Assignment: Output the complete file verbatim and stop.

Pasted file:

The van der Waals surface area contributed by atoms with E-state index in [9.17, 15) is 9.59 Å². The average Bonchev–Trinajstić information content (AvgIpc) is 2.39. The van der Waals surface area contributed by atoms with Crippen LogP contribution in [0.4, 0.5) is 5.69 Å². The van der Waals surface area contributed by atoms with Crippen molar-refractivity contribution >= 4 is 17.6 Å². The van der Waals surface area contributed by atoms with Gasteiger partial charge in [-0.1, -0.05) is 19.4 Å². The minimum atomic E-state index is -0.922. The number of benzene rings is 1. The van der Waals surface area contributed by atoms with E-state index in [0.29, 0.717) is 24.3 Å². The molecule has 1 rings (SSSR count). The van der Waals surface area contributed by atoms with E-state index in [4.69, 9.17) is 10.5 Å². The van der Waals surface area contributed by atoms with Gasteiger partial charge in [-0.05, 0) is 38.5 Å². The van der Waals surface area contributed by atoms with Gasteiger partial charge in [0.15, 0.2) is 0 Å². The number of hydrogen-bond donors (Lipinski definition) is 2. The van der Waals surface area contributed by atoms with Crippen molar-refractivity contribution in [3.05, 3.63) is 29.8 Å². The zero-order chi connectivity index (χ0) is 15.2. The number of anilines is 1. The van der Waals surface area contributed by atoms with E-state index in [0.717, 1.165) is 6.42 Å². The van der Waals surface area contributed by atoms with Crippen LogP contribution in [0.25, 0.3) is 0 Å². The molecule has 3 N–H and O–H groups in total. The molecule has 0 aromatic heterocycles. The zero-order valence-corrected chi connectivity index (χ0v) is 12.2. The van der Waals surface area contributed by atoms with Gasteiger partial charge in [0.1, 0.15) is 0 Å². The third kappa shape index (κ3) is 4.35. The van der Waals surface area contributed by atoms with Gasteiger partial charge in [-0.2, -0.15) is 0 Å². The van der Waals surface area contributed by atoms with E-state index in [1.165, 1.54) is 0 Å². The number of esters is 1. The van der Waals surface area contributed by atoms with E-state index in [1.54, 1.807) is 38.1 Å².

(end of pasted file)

The van der Waals surface area contributed by atoms with E-state index in [9.17, 15) is 9.59 Å². The average Bonchev–Trinajstić information content (AvgIpc) is 2.39. The van der Waals surface area contributed by atoms with Crippen LogP contribution in [0.4, 0.5) is 5.69 Å². The van der Waals surface area contributed by atoms with Crippen molar-refractivity contribution >= 4 is 17.6 Å². The van der Waals surface area contributed by atoms with Gasteiger partial charge in [-0.1, -0.05) is 19.4 Å². The minimum atomic E-state index is -0.922. The number of benzene rings is 1. The van der Waals surface area contributed by atoms with E-state index in [0.29, 0.717) is 24.3 Å². The molecule has 1 rings (SSSR count). The van der Waals surface area contributed by atoms with E-state index in [4.69, 9.17) is 10.5 Å². The van der Waals surface area contributed by atoms with Gasteiger partial charge in [-0.05, 0) is 38.5 Å². The van der Waals surface area contributed by atoms with Gasteiger partial charge in [0.15, 0.2) is 0 Å². The number of hydrogen-bond donors (Lipinski definition) is 2. The van der Waals surface area contributed by atoms with Crippen molar-refractivity contribution in [3.05, 3.63) is 29.8 Å². The zero-order chi connectivity index (χ0) is 15.2. The number of anilines is 1. The van der Waals surface area contributed by atoms with E-state index in [0.717, 1.165) is 6.42 Å². The van der Waals surface area contributed by atoms with Crippen LogP contribution in [0.25, 0.3) is 0 Å². The molecule has 3 N–H and O–H groups in total. The molecule has 0 aromatic heterocycles. The zero-order valence-corrected chi connectivity index (χ0v) is 12.2. The van der Waals surface area contributed by atoms with Gasteiger partial charge in [0.1, 0.15) is 0 Å². The third kappa shape index (κ3) is 4.35. The van der Waals surface area contributed by atoms with Gasteiger partial charge in [-0.2, -0.15) is 0 Å². The van der Waals surface area contributed by atoms with E-state index in [1.165, 1.54) is 0 Å². The number of esters is 1. The van der Waals surface area contributed by atoms with E-state index in [1.54, 1.807) is 38.1 Å².